The Power of Invitation in Learning

This article excerpt is from Elliott Masie, The MASIE Center

Our field is significantly focused on learning design, learning delivery and learning assessment. I want to take a few paragraphs to make a strong case for an often neglected process:

Learning Invitation

We can build the best learning in the world, host it on the fastest servers and track it with the best metrics package, but we still need to invite the learner to learn.

When I consider some of my post powerful learning and development experiences as a learner, many of them started with a strong and personal invitation to learn. My manager would call me into her office and strongly suggest that I attend a class. A colleague would tell me about a great on-line program and invite me to try it out. Or, I would have an assignment and be advised that a piece of content would really help me get the job done.

Learners respond well to invitation. Fifteen years ago, I was part of a study that showed that one of the strongest influences on learner success and TRANSFER of knowledge to the workplace could be found when a worker’s manager sat down and invited them to take a learning activity and framed it for them in terms of their current or future work assignments. The manager inviting the worker to learn was even more influential than the skill of the trainer or the effectiveness of the instructional design.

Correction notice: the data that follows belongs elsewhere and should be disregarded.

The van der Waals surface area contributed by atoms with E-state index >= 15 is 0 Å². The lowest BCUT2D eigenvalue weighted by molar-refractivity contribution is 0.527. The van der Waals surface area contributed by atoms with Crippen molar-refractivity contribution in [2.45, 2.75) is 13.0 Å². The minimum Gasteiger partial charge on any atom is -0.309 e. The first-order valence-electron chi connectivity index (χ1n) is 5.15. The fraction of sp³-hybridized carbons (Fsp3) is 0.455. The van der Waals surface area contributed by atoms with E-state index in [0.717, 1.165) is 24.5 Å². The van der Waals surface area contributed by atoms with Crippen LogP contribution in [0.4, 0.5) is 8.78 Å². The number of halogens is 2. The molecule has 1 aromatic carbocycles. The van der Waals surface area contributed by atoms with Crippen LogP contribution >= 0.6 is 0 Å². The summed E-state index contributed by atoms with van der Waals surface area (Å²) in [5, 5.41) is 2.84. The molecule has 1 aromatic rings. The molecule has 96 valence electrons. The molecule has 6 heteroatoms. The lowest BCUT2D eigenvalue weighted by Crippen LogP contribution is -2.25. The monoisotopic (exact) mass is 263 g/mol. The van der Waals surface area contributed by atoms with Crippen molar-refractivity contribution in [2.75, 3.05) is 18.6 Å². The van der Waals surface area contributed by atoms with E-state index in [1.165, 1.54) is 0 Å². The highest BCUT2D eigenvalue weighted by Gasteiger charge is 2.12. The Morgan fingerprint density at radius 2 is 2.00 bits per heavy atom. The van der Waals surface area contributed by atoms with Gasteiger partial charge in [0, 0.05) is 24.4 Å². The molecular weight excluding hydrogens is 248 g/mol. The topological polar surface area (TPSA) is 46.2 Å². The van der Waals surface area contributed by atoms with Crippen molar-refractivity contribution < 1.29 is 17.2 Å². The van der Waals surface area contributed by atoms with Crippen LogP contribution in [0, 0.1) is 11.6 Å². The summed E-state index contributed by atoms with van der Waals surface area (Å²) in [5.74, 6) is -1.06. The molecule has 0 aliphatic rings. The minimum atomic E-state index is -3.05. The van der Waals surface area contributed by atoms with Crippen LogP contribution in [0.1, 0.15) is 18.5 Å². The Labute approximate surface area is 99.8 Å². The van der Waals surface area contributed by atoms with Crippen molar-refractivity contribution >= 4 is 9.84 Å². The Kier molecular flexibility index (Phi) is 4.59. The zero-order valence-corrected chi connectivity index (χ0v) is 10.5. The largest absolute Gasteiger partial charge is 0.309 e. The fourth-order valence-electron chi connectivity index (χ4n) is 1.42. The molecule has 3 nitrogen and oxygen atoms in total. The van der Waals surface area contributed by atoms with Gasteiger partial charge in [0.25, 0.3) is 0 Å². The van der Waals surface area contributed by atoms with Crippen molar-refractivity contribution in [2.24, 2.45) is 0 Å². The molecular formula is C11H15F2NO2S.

As we have moved to the world of e-Learning, I feel that we are depreciating the importance of Learning Invitation. In so many cases, the learning department has swapped out an email blast for a personal conversation. Or even worse, assumes that the learner will regularly come to the learning “Portal” page and spend hours browsing for the right class. Wrong!

In fact, as we shift towards more self-service on the transaction and delivery side, it is even more important for the organization to invest in Personalized Learning Invitation. The cost savings will be found on the delivery side. But we don’t save any costs when the learners fail to come.

We can fool ourselves to think that we are just in the content creation and distribution business. In these days of information ABUNDANCE, learners are rightfully protective of their time and energy. We have an opportunity to become much more personal in our Learning Invitations. We can leverage peer and social networks as well as old fashioned conversations. Our recent book on Memorable Teachers showed that one of the characteristics of our most powerful teachers was their ability to personally and repeatably invite us to learn.

Yours in learning, Elliot Masie

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